Wednesday, September 26, 2007


I love "Magnolias" and while I'm learning more about them................

I'm far from being an expert. I'm not a horticulturist or a botanist or a nursery owner. I just love looking and collecting photographs of them. All that I know I've learned from reading and from personal experience.
I love to learn more about things which I like then write about them, so by nature I do research.
Magnolia is a large flowering plant species in the subfamily Magnolioideae of the family Magnoliaceae The natural range of Magnolia species is rather scattered and includes eastern North America , Central America and the West Indies and east and southeast Asia, Some species are found in South America, Today many species of Magnolia and an ever increasing number of hybrids can also be found as ornamental trees in large parts of North America, Europe, Australia and New Zealand.
The genus is named after French botanist Pierre Magnol ,
Magnolia is an ancient genus. Having evolved before bees appeared, the flowers developed to encourage pollination by beetles . As a result, the carpels of Magnolia flowers are tough, to avoid damage by eating and crawling beetles. Fossilised pecimens of M. acuminata have been found dating to 20 million years ago, and of plants identifiably belonging to the Magnoliaceae dating back to 95 million years ago. Another primitive aspect of Magnolias is their lack of distinct sepals or petals. The term tepal has been coined to refer to the intermediate element that Magnolia has instead. Magnolias are used as food plants by the larvae of some Lepidoptera species including Giant Leopard Moth.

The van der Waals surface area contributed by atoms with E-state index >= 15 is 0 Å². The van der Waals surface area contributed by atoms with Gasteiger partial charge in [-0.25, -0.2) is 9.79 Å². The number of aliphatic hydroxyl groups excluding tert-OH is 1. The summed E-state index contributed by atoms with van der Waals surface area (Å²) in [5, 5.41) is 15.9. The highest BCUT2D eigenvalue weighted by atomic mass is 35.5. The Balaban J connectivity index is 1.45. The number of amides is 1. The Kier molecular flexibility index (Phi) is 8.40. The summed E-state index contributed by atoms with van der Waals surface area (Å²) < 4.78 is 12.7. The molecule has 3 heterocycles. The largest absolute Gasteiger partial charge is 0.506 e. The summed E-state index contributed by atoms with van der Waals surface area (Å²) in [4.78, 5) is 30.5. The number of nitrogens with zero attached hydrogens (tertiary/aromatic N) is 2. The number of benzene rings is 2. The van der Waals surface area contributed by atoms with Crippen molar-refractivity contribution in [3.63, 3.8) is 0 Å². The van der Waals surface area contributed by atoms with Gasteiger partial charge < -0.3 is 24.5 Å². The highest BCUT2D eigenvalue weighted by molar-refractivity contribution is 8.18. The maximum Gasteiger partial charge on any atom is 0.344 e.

Magnolia grandiflora is a large evergreen tree which will grow 30 meters tall and 1.8 meters in trunk diameter
Twigs: Covered with rust colored hairs when young, but become smooth and stay rusty with age
Flower: Each 17.5 to 20 cm across with 6 to 12 petals which are creamy white, light & dark Pink, Deep Magenta, Yellow & Peach, Each flower is on a stout hairy stalk. They are very fragrant and appear in late spring and early summer
Fruit: "Cylindrical cone 3 to 4 inches (7.5-10 cm) long, purplish, turning rusty-brown with bright red, shiny seeds hanging from filamentous threads when mature in September and October"
Bark: Gray to brown coloring, smooth when young but becomes lightly furrowed into close, flat plates or scales,Bark is fragrant and bitter.
Form: "Dense, upright, pyrimidal form in sunlight for first 15 to 20 years becoming more irregular with advanced age. Loose open density in shade"
Flowers bloom from April to June, but in general the trees do not begin blooming until their seventh year.
Umbrella Magnolia is a small tree to 40 feet in height that can be distinguished by its very large leaves, which are 10-24 inches long by 6-9 inches wide. It is a rare tree found along the banks of rivers and streams in moist, fertile soil. The large flowers, which apperar in May, are creamy-white and 6-10 inches across with an unpleasant fragrance. Its only location in Indiana is in a ravine in a south-central border county.


Anonymous said...

I love this flower and the perfume made from it.

Urdu Blog by F@rzana***نيناں*** said...

Many thanks :)
It's amazing I love the frangrance & flower, i'm even growing a tree of it but I guess have to wait atleast 7 years for full Bloom.